Minnesota is entering a season of changePublished 8:18am Friday, November 26, 2010
A couple of times a year the Chamber of Commerce invites members to a lunchtime briefing on legislative issues. This typically draws a handful of people who are particularly interested in the subject — but it doesn’t exactly pack them in like a Michael Veldman and Friends Christmas show.
Last week, though, as a representative from the state Chamber prepared to talk about the upcoming legislative session, the people just kept coming, more than filling the Austin Town Center meeting room. Fortunately, there was enough pizza for the varied crowd of business people, educators and local government workers.
Why the crowd? Perhaps because this winter is likely to be eventful for just about everyone in Minnesota. Faced with the likelihood of billions of dollars’ difference between revenues (that is, your tax money) and expenses, the state of Minnesota is going to have to make some tough choices about both taxes and spending.
That might sound like the same song and dance that we go through every couple of years but, at the risk of cliché, this time it’s serious. Not only is projected state spending far outstripping projected revenues, but this election’s massive changes in the Legislature are bringing to St. Paul a crew that is highly motivated to make changes.
What that means for the hypothetical “average” Minnesotan remains to be seen. One thing that is sure is that even holding the line on taxes is likely to mean fewer government services — and not just state services but those delivered locally, as well. Because of the way that Minnesota distributes and shares its various tax revenues, much of the state’s $33 billion “general fund” is disbursed back to cities and schools.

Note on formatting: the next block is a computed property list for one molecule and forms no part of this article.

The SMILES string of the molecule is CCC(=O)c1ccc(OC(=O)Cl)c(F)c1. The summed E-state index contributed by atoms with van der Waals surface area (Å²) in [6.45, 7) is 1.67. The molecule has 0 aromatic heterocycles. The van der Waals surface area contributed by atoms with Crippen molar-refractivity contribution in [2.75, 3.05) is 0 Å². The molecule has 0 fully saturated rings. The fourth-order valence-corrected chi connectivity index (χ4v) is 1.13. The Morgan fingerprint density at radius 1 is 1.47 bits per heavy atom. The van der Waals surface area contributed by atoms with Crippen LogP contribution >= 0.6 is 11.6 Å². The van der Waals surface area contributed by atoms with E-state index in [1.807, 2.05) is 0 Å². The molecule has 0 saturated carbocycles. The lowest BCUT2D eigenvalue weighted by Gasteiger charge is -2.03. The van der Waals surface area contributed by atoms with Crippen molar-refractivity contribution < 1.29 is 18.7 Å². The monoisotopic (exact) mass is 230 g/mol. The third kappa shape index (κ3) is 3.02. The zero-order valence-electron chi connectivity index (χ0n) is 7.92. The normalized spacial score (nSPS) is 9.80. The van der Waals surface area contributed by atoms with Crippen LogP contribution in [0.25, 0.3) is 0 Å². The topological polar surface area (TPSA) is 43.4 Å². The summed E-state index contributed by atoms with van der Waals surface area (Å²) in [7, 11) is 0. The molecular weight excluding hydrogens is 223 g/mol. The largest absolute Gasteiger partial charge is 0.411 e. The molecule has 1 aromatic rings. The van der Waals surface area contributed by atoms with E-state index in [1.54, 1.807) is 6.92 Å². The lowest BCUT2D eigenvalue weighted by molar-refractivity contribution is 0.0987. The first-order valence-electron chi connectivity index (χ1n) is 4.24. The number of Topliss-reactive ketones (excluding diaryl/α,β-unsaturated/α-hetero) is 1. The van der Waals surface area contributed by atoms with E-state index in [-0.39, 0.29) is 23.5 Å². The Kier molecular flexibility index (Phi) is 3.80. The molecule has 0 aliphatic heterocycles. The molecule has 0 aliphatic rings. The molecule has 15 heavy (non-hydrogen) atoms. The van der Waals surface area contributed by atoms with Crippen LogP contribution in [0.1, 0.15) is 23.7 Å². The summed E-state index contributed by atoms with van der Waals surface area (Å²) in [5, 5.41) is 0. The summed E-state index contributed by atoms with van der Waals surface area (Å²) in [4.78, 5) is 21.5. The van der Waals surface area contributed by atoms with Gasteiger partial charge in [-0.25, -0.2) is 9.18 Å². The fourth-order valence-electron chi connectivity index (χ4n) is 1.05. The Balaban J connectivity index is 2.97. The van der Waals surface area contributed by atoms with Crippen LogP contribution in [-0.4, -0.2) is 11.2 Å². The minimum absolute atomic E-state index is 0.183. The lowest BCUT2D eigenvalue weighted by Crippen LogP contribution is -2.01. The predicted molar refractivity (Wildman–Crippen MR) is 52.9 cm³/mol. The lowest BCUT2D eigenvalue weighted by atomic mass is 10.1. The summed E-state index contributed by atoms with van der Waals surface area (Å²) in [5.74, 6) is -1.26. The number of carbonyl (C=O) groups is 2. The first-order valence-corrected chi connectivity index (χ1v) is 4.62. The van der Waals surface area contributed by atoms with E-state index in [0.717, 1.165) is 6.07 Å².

So, in theory, and probably in practice, when state lawmakers start looking for ways to balance the budget (unlike the federal government, states must have balanced budgets), there’s a good chance they’ll reduce the money that trickles down to local governments.
This is among the likeliest of places for state lawmakers to start cutting because the pain of reduced city, school and county services is something voters are not so likely to lay at legislators’ re-election doorsteps. Likewise, there’s a fair chance that rather than raise taxes at the state level, legislators will make up for reduced aid to cities, counties and schools by making it easier for those local governments to raise taxes; this lets anti-tax legislators wash their hands even as tax increases are put in place.
In turn, local governments will have to make a decision about how to get by with fewer resources — or about whether to raise taxes to keep services at their current level.
The question will quickly become, “what services are essential?” Cities, including Austin, may have to decide whether they can afford their beautiful park systems, whether streets can be cleaned and maintained at their current level, whether it’s possible to get by with fewer police officers or firefighters.
To some extent, though, cities, counties and schools won’t have the ability to get creative about saving money. Indeed, the state has rigged the system so that the cuts local governments can make are always the most painful possible.
If, for example, a school district found a creative way to reduce costs or improve learning that required starting classes before Labor Day, it would not be able to do so. State law says school can’t start before Labor Day.
If a city wanted to reduce its contributions to a regional library system, it couldn’t do that. State law says that once a city participates in a regional library system it can’t ever reduce its contributions.
So not only are there likely to be some real changes in how government pays for and raises funds for what it does, there will also be games within games when it comes to making the decision.
Those who get hurt worst by changes like those coming to Minnesota are typically those who let themselves be blind-sided. Just as for the three-dozen or so Chamber members who attended last Friday’s information session, it’s worthwhile for everyone to stay on top of what goes on at the Capitol this winter.